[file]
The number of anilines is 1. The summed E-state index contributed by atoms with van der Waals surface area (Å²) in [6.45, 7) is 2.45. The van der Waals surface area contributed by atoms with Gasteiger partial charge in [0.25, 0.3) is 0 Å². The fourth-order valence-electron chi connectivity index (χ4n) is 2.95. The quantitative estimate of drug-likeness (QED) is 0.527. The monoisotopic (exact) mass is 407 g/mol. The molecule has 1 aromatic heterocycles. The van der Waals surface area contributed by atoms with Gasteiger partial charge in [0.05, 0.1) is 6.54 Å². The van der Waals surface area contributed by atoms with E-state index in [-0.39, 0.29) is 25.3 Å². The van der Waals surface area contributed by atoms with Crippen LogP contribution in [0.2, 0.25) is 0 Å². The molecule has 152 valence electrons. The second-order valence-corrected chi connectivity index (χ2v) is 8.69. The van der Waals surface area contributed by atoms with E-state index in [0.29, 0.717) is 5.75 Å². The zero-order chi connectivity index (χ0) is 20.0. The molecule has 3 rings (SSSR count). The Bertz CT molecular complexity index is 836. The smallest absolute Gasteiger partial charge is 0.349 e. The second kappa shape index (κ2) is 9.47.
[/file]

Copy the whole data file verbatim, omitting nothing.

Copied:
The number of anilines is 1. The summed E-state index contributed by atoms with van der Waals surface area (Å²) in [6.45, 7) is 2.45. The van der Waals surface area contributed by atoms with Gasteiger partial charge in [0.25, 0.3) is 0 Å². The fourth-order valence-electron chi connectivity index (χ4n) is 2.95. The quantitative estimate of drug-likeness (QED) is 0.527. The monoisotopic (exact) mass is 407 g/mol. The molecule has 1 aromatic heterocycles. The van der Waals surface area contributed by atoms with Gasteiger partial charge in [0.05, 0.1) is 6.54 Å². The van der Waals surface area contributed by atoms with E-state index in [-0.39, 0.29) is 25.3 Å². The van der Waals surface area contributed by atoms with Crippen LogP contribution in [0.2, 0.25) is 0 Å². The molecule has 152 valence electrons. The second-order valence-corrected chi connectivity index (χ2v) is 8.69. The van der Waals surface area contributed by atoms with E-state index in [0.29, 0.717) is 5.75 Å². The zero-order chi connectivity index (χ0) is 20.0. The molecule has 3 rings (SSSR count). The Bertz CT molecular complexity index is 836. The smallest absolute Gasteiger partial charge is 0.349 e. The second kappa shape index (κ2) is 9.47.